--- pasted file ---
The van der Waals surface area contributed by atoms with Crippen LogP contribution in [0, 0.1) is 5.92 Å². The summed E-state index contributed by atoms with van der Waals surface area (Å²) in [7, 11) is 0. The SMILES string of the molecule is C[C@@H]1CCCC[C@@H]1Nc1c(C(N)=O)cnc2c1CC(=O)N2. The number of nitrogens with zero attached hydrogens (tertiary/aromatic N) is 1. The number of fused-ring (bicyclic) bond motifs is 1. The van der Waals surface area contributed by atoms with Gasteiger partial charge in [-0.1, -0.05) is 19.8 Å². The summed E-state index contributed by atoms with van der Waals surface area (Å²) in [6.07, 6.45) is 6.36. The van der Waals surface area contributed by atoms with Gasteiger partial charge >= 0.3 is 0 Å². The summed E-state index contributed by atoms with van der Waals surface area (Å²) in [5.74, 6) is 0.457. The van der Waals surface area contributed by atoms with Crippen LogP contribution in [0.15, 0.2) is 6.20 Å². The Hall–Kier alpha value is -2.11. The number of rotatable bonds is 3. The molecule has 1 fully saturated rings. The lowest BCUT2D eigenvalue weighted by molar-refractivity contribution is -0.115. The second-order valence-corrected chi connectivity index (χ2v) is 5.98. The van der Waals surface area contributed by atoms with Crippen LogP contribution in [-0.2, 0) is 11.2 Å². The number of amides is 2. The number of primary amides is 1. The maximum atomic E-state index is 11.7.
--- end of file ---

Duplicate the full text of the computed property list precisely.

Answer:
The van der Waals surface area contributed by atoms with Crippen LogP contribution in [0, 0.1) is 5.92 Å². The summed E-state index contributed by atoms with van der Waals surface area (Å²) in [7, 11) is 0. The SMILES string of the molecule is C[C@@H]1CCCC[C@@H]1Nc1c(C(N)=O)cnc2c1CC(=O)N2. The number of nitrogens with zero attached hydrogens (tertiary/aromatic N) is 1. The number of fused-ring (bicyclic) bond motifs is 1. The van der Waals surface area contributed by atoms with Gasteiger partial charge in [-0.1, -0.05) is 19.8 Å². The summed E-state index contributed by atoms with van der Waals surface area (Å²) in [6.07, 6.45) is 6.36. The van der Waals surface area contributed by atoms with Gasteiger partial charge >= 0.3 is 0 Å². The summed E-state index contributed by atoms with van der Waals surface area (Å²) in [5.74, 6) is 0.457. The van der Waals surface area contributed by atoms with Crippen LogP contribution in [0.15, 0.2) is 6.20 Å². The Hall–Kier alpha value is -2.11. The number of rotatable bonds is 3. The molecule has 1 fully saturated rings. The lowest BCUT2D eigenvalue weighted by molar-refractivity contribution is -0.115. The second-order valence-corrected chi connectivity index (χ2v) is 5.98. The van der Waals surface area contributed by atoms with Crippen LogP contribution in [-0.2, 0) is 11.2 Å². The number of amides is 2. The number of primary amides is 1. The maximum atomic E-state index is 11.7.